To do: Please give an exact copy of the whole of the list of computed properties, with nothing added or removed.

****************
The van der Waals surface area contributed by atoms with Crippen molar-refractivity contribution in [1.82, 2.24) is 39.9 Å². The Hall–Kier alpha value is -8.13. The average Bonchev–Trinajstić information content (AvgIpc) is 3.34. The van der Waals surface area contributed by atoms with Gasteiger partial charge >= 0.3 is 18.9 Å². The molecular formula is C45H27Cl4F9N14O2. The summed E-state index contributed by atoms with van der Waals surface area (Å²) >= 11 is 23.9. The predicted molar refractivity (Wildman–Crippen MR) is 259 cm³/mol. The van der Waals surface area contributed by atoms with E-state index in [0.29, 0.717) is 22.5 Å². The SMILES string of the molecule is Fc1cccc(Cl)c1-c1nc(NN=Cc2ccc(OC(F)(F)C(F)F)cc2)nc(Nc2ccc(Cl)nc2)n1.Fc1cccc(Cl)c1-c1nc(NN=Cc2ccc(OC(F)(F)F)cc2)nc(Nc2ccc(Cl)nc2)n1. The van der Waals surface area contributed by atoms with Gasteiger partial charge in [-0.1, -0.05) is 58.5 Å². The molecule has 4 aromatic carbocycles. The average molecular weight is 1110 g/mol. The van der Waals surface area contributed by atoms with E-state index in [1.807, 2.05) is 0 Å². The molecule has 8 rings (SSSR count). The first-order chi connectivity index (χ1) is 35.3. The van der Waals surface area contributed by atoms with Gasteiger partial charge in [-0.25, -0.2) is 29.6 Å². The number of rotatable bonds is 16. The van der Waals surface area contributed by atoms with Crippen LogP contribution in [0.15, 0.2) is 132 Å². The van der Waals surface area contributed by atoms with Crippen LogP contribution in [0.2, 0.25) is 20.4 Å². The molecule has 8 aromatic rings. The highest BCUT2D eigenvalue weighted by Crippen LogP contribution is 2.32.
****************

The van der Waals surface area contributed by atoms with Crippen molar-refractivity contribution in [1.82, 2.24) is 39.9 Å². The Hall–Kier alpha value is -8.13. The average Bonchev–Trinajstić information content (AvgIpc) is 3.34. The van der Waals surface area contributed by atoms with Gasteiger partial charge >= 0.3 is 18.9 Å². The molecular formula is C45H27Cl4F9N14O2. The summed E-state index contributed by atoms with van der Waals surface area (Å²) >= 11 is 23.9. The predicted molar refractivity (Wildman–Crippen MR) is 259 cm³/mol. The van der Waals surface area contributed by atoms with E-state index in [0.29, 0.717) is 22.5 Å². The SMILES string of the molecule is Fc1cccc(Cl)c1-c1nc(NN=Cc2ccc(OC(F)(F)C(F)F)cc2)nc(Nc2ccc(Cl)nc2)n1.Fc1cccc(Cl)c1-c1nc(NN=Cc2ccc(OC(F)(F)F)cc2)nc(Nc2ccc(Cl)nc2)n1. The van der Waals surface area contributed by atoms with Gasteiger partial charge in [-0.1, -0.05) is 58.5 Å². The molecule has 4 aromatic carbocycles. The average molecular weight is 1110 g/mol. The van der Waals surface area contributed by atoms with E-state index in [1.807, 2.05) is 0 Å². The molecule has 8 rings (SSSR count). The first-order chi connectivity index (χ1) is 35.3. The van der Waals surface area contributed by atoms with Gasteiger partial charge in [-0.25, -0.2) is 29.6 Å². The number of rotatable bonds is 16. The van der Waals surface area contributed by atoms with Crippen LogP contribution in [0.15, 0.2) is 132 Å². The van der Waals surface area contributed by atoms with Crippen LogP contribution in [0.2, 0.25) is 20.4 Å². The molecule has 8 aromatic rings. The highest BCUT2D eigenvalue weighted by Crippen LogP contribution is 2.32.